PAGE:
If empiricism is defined as "reasoning from evidence," then I would go with that. Could a true rationalist even be able to believe that the sky is blue or that the grass is green? Could a true rationalist even believe that Mount Rushmore exists?
While our senses can sometimes become hoodwinked we only become aware of that through other information which we receive through our senses.
It ultimately depends on the topic. On the topics where I've decided, I side with rationalism.
Well, both. These can't really be compared like this because empiricists trust what can be sensed and factually observed, but use rationalism to draw conclusions about things that cannot or haven't been seen/sensed. But I chose rationalism because I recognize that not everything is as it seems: people's senses can far too easily be tricked and hoodwinked.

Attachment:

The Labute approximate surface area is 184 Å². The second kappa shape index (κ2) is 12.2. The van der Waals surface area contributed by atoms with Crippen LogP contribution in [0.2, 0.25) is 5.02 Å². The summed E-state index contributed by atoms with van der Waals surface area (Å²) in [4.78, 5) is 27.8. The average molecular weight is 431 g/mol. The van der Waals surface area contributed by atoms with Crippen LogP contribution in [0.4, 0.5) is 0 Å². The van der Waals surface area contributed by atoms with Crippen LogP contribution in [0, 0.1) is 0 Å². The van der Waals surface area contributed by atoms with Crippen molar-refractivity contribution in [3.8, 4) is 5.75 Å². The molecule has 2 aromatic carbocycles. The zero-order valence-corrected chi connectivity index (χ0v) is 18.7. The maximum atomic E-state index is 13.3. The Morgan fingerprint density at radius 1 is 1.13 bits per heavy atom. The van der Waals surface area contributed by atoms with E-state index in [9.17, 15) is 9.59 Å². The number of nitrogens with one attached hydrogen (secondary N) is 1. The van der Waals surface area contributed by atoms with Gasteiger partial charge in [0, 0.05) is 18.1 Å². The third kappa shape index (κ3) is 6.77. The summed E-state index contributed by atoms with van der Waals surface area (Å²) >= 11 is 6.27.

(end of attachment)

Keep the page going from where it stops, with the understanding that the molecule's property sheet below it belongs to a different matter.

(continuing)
The significance of gaining knowledge independent of sense experience is too great to put second to anything. Things aren't always what they seem, sensory derived knowledge will never be as reliable as direct knowledge. Holding to the view that things are what they seem is the leap of faith an empiricist makes, and no less of one than any one else who takes things on faith.
When I jump into the air and close my eyes, and have no contact/sensory connection with the outside world, does it cease to exist for that split second? No. Be rational. Gimme that a priori and Mu concept